1913 – 2005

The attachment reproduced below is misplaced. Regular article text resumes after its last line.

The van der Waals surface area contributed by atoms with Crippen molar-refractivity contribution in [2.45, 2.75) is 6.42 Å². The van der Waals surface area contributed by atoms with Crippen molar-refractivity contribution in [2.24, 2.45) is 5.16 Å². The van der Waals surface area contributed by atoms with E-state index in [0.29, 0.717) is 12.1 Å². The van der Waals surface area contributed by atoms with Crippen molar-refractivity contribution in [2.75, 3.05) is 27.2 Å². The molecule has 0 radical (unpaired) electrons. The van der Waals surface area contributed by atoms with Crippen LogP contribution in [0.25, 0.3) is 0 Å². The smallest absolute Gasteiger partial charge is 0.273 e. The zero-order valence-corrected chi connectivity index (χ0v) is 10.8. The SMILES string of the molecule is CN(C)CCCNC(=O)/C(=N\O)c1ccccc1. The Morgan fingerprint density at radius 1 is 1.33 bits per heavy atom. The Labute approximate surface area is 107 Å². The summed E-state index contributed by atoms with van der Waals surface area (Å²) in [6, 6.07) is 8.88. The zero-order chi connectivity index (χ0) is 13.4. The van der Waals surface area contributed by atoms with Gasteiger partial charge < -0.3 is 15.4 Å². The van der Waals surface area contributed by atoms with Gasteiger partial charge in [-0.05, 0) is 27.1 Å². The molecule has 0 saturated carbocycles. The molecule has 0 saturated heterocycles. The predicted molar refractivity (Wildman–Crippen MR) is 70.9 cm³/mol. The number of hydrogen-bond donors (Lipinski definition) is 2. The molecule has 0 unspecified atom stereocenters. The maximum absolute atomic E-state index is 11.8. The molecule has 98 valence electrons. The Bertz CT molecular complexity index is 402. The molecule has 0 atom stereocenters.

Vaclav Bostik was born in 1913 in Horní Újezd, close to the city of Litomyšl. He graduated from the Academy of Fine Arts in Prague, where he studied in the studio of Willy Nowak. He was a member of the art group Umělecká beseda from 1942 whose activity was formally halted in 1972 and was revived after 1989. In 1960 Boštík, along with Václav Bartovský, initiated the establishment of the art group UB 12 which significantly influenced the development of Czech art during the 1960s (other members were, for example, Adriena Šimotová, Stanislav Kolíbal, Vladimír and Věra Janoušeks and Jiří John). As early as in the second half of the 1950s – when the official artistic scene was dominated by the forcefully imposed Social Realism – Boštík switched to total abstract work in which he solved the essential issues of existence through simple geometric shapes and play of light, given by color combinations. His canvases as if produced powerful spiritual fields and emanated cosmic energy. Everybody who has ever encountered them speaks about their magic and incredible power. Boštík’s works are part of permanent collections of many galleries. In the period of the Communist repression he, however, exhibited on solely an unofficial basis and there even was a period when he lived on restoring sgraffiti at the Litomyšl chateau. Still during the 1960s, his solo exhibition was held in the New Hall [Nová síň] gallery and shortly before 1970 he also managed to participate in the gallery board and co-develop the exhibition program of the Špála gallery under the leadership of the leading Czech art theoretician, Jindřich Chalupecký. He was part of exclusively unofficial exhibitions during the period of the so-called Czechoslovak normalization. Boštík’s official solo exhibition was organized by the Prague Municipal Gallery at the Old Town Hall in the spring of 1989. The integrity of Boštík’s work and life, influenced by his religious faith, was plain. He switched from the initial realistic painting to Abstraction as early as at the end of the 1930s. The painting surface represented a field force to him. On one hand, he created linear symmetrical paintings and clusters of color fields on the other hand. These positions were linked with Boštík’s unique reflection of natural and universal contexts. He talked with the eternity through his works. Boštík died in 2005 and his works are highly sought-after and highly appreciated on the art market both in the Czech Republic and abroad.